We’re in the midst of a massive generational wealth transfer, and much of that is being done in the form of inherited IRAs.
For spouses, the rules are quite simple: the inherited IRA can be drawn down over the course of the beneficiary’s life expectancy, as assessed by IRS distribution tables. Know that up to $1 million in retirement assets are shielded from creditors, and some people unwittingly exceed this threshold upon inheritance.
For widowed spouses younger than 59 1/2, elect to roll over the IRA into a new “inherited IRA” account rather than commingle it with your IRA. That way, you can avoid the 10% penalty upon early withdrawals.
If you have inherited an employer-sponsored retirement account, check with the plan sponsor, as some apply their own rules around how accounts are rolled over and when funds must be distributed.
Non-Spouse Inherited IRAs
For non-spouses that inherit an IRA, the rules get trickier.
If the donor of the funds was under 70½ when they dies, then you must begin to take Required Minimum Distributions (RMDs) no later than December 31 of the year after death, However, you can delay distributions until December 31 of the fifth year, but must liquidate the account that that time.
Why would someone do that? Often, because they are still working now but expect to stop working within five years, at which time they will be in a lower tax bracket.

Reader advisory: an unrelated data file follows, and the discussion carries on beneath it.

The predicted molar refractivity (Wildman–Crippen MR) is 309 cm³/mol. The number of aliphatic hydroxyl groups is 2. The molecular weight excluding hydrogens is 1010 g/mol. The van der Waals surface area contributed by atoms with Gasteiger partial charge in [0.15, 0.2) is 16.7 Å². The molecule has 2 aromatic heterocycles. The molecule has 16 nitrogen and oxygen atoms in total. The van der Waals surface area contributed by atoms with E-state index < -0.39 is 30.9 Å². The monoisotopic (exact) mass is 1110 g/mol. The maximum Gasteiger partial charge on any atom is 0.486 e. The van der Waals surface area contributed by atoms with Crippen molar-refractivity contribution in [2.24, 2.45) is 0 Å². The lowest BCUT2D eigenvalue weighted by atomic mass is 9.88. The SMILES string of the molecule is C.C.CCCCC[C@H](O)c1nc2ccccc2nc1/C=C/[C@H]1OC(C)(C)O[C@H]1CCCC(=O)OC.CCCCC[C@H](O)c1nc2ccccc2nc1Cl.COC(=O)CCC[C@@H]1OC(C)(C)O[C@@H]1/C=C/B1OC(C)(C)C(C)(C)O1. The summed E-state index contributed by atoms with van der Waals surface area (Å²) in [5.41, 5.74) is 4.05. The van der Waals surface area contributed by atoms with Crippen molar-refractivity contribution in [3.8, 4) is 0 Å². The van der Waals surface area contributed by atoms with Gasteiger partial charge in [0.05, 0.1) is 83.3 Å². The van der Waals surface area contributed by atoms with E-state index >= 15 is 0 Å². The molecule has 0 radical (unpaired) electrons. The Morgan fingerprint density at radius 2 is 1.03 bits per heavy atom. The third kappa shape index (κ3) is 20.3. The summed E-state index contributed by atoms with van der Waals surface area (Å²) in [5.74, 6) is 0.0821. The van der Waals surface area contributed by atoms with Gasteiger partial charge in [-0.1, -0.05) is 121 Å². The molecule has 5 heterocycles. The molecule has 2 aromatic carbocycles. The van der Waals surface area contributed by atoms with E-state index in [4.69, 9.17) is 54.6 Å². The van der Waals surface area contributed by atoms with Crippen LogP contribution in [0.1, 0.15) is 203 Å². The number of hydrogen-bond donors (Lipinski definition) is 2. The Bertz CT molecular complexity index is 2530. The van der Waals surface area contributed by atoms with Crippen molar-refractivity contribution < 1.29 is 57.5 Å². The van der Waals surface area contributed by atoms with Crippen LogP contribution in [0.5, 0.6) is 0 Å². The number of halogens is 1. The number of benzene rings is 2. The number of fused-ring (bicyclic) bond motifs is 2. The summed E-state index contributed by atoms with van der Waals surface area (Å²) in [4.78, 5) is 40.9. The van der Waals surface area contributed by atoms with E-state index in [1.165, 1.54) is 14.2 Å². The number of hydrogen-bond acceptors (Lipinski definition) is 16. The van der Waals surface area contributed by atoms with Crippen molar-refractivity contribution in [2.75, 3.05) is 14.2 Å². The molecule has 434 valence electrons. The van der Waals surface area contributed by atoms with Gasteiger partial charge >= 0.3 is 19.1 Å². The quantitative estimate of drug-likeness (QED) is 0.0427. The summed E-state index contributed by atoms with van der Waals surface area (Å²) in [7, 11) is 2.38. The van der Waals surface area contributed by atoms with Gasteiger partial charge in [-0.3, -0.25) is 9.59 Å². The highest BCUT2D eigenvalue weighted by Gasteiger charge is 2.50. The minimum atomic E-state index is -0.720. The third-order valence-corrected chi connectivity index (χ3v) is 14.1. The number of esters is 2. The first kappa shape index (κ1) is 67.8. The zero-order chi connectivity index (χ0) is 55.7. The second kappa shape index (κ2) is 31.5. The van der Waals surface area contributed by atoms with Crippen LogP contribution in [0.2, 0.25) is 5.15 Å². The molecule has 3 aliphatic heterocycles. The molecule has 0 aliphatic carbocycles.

Most of the time, an account holder is older than 70 ½ at the time of death. If that’s the case, RMDs must start by December 31 of the year after death. But, if the original account holder did not take an RMD for the year in which he or she died, you must take at least that amount as a distribution by the end of the current year.
You can offset the impact of withdrawing funds from the inherited IRA too quickly by adopting a “stretch IRA.” Although you must start to take distributions right away, you can elect to receive distributions each year based on your life expectancy. For example, if a 57-year-old person inherits an IRA, the appropriate life expectancy factor is 26 year (though that figure is rising). Therefore, under the stretch IRA rules, the person will need to take out 1/26 of the beginning account balance for the year. The next year, the required minimum distribution will be 1/5 of the updated accounted balance at the beginning of that year. Subsequently, the RMDs will be 1/24, 1/23, and so on.